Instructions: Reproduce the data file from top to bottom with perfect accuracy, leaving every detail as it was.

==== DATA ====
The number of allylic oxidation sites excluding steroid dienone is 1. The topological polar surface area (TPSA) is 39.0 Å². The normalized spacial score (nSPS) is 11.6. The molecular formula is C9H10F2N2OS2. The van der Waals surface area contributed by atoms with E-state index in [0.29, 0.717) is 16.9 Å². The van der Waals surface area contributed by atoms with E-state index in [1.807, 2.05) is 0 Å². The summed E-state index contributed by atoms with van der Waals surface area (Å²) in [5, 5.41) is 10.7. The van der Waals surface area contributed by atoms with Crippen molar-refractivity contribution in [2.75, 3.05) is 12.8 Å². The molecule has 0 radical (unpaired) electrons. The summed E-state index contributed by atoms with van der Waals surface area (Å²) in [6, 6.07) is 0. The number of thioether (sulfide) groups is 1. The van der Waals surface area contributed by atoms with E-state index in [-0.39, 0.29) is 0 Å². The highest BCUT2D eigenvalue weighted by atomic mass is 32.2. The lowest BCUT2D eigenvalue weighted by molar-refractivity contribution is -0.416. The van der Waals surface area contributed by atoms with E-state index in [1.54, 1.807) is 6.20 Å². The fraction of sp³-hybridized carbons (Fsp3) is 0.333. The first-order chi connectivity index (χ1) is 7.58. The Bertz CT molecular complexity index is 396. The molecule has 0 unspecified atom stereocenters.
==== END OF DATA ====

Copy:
The number of allylic oxidation sites excluding steroid dienone is 1. The topological polar surface area (TPSA) is 39.0 Å². The normalized spacial score (nSPS) is 11.6. The molecular formula is C9H10F2N2OS2. The van der Waals surface area contributed by atoms with E-state index in [0.29, 0.717) is 16.9 Å². The van der Waals surface area contributed by atoms with E-state index in [1.807, 2.05) is 0 Å². The summed E-state index contributed by atoms with van der Waals surface area (Å²) in [5, 5.41) is 10.7. The van der Waals surface area contributed by atoms with Crippen molar-refractivity contribution in [2.75, 3.05) is 12.8 Å². The molecule has 0 radical (unpaired) electrons. The summed E-state index contributed by atoms with van der Waals surface area (Å²) in [6, 6.07) is 0. The number of thioether (sulfide) groups is 1. The van der Waals surface area contributed by atoms with E-state index in [-0.39, 0.29) is 0 Å². The highest BCUT2D eigenvalue weighted by atomic mass is 32.2. The lowest BCUT2D eigenvalue weighted by molar-refractivity contribution is -0.416. The van der Waals surface area contributed by atoms with E-state index in [1.54, 1.807) is 6.20 Å². The fraction of sp³-hybridized carbons (Fsp3) is 0.333. The first-order chi connectivity index (χ1) is 7.58. The Bertz CT molecular complexity index is 396. The molecule has 0 unspecified atom stereocenters.